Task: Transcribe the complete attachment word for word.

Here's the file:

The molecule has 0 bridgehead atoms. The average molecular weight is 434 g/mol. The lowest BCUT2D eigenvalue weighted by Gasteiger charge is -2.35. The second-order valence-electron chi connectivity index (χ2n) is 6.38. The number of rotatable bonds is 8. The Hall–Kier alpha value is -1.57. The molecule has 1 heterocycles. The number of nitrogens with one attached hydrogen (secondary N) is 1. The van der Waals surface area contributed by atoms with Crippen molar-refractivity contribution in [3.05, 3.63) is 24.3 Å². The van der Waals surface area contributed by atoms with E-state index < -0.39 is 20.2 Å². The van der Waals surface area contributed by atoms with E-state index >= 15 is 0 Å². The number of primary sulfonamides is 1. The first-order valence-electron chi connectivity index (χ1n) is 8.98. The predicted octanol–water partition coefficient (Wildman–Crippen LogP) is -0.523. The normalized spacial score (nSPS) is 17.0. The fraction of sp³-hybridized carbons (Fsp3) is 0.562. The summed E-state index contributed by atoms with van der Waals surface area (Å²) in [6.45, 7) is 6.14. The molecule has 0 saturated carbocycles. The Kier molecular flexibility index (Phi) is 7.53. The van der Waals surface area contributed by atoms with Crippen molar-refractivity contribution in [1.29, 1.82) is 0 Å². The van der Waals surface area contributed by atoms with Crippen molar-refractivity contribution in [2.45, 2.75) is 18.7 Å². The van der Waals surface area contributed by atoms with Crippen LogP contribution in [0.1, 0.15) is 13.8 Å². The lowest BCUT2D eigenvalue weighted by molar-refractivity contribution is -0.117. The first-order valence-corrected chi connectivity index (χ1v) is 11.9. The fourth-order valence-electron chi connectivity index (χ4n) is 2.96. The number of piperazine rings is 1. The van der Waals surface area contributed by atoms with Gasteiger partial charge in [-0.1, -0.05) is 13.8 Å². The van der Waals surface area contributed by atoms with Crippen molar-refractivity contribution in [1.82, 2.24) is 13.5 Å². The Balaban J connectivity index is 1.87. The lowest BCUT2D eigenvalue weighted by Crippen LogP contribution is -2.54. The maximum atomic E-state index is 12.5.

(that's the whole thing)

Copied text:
The molecule has 0 bridgehead atoms. The average molecular weight is 434 g/mol. The lowest BCUT2D eigenvalue weighted by Gasteiger charge is -2.35. The second-order valence-electron chi connectivity index (χ2n) is 6.38. The number of rotatable bonds is 8. The Hall–Kier alpha value is -1.57. The molecule has 1 heterocycles. The number of nitrogens with one attached hydrogen (secondary N) is 1. The van der Waals surface area contributed by atoms with Crippen molar-refractivity contribution in [3.05, 3.63) is 24.3 Å². The van der Waals surface area contributed by atoms with E-state index < -0.39 is 20.2 Å². The van der Waals surface area contributed by atoms with E-state index >= 15 is 0 Å². The number of primary sulfonamides is 1. The first-order valence-electron chi connectivity index (χ1n) is 8.98. The predicted octanol–water partition coefficient (Wildman–Crippen LogP) is -0.523. The normalized spacial score (nSPS) is 17.0. The fraction of sp³-hybridized carbons (Fsp3) is 0.562. The summed E-state index contributed by atoms with van der Waals surface area (Å²) in [6.45, 7) is 6.14. The molecule has 0 saturated carbocycles. The Kier molecular flexibility index (Phi) is 7.53. The van der Waals surface area contributed by atoms with Crippen molar-refractivity contribution in [1.29, 1.82) is 0 Å². The van der Waals surface area contributed by atoms with Crippen molar-refractivity contribution in [2.45, 2.75) is 18.7 Å². The van der Waals surface area contributed by atoms with Crippen LogP contribution in [0.1, 0.15) is 13.8 Å². The lowest BCUT2D eigenvalue weighted by molar-refractivity contribution is -0.117. The first-order valence-corrected chi connectivity index (χ1v) is 11.9. The fourth-order valence-electron chi connectivity index (χ4n) is 2.96. The number of piperazine rings is 1. The van der Waals surface area contributed by atoms with Gasteiger partial charge in [-0.1, -0.05) is 13.8 Å². The van der Waals surface area contributed by atoms with Crippen molar-refractivity contribution in [1.82, 2.24) is 13.5 Å². The Balaban J connectivity index is 1.87. The lowest BCUT2D eigenvalue weighted by Crippen LogP contribution is -2.54. The maximum atomic E-state index is 12.5.